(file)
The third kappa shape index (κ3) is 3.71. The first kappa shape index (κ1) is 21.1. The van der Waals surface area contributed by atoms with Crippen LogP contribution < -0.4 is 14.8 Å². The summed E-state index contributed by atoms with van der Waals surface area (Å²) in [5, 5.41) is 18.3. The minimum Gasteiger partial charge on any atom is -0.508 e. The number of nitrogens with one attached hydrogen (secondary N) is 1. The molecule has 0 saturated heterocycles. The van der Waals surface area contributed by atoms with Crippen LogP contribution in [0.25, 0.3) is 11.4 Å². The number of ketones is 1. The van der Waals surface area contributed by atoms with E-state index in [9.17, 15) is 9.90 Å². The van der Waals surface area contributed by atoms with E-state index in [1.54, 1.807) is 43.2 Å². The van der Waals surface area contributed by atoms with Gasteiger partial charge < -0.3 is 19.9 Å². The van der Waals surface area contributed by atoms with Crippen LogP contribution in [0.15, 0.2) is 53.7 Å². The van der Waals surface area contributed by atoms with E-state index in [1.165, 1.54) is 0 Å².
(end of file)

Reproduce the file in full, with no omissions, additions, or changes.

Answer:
The third kappa shape index (κ3) is 3.71. The first kappa shape index (κ1) is 21.1. The van der Waals surface area contributed by atoms with Crippen LogP contribution < -0.4 is 14.8 Å². The summed E-state index contributed by atoms with van der Waals surface area (Å²) in [5, 5.41) is 18.3. The minimum Gasteiger partial charge on any atom is -0.508 e. The number of nitrogens with one attached hydrogen (secondary N) is 1. The molecule has 0 saturated heterocycles. The van der Waals surface area contributed by atoms with Crippen LogP contribution in [0.25, 0.3) is 11.4 Å². The number of ketones is 1. The van der Waals surface area contributed by atoms with E-state index in [9.17, 15) is 9.90 Å². The van der Waals surface area contributed by atoms with E-state index in [1.54, 1.807) is 43.2 Å². The van der Waals surface area contributed by atoms with Gasteiger partial charge < -0.3 is 19.9 Å². The van der Waals surface area contributed by atoms with Crippen LogP contribution in [0.15, 0.2) is 53.7 Å². The van der Waals surface area contributed by atoms with E-state index in [1.165, 1.54) is 0 Å².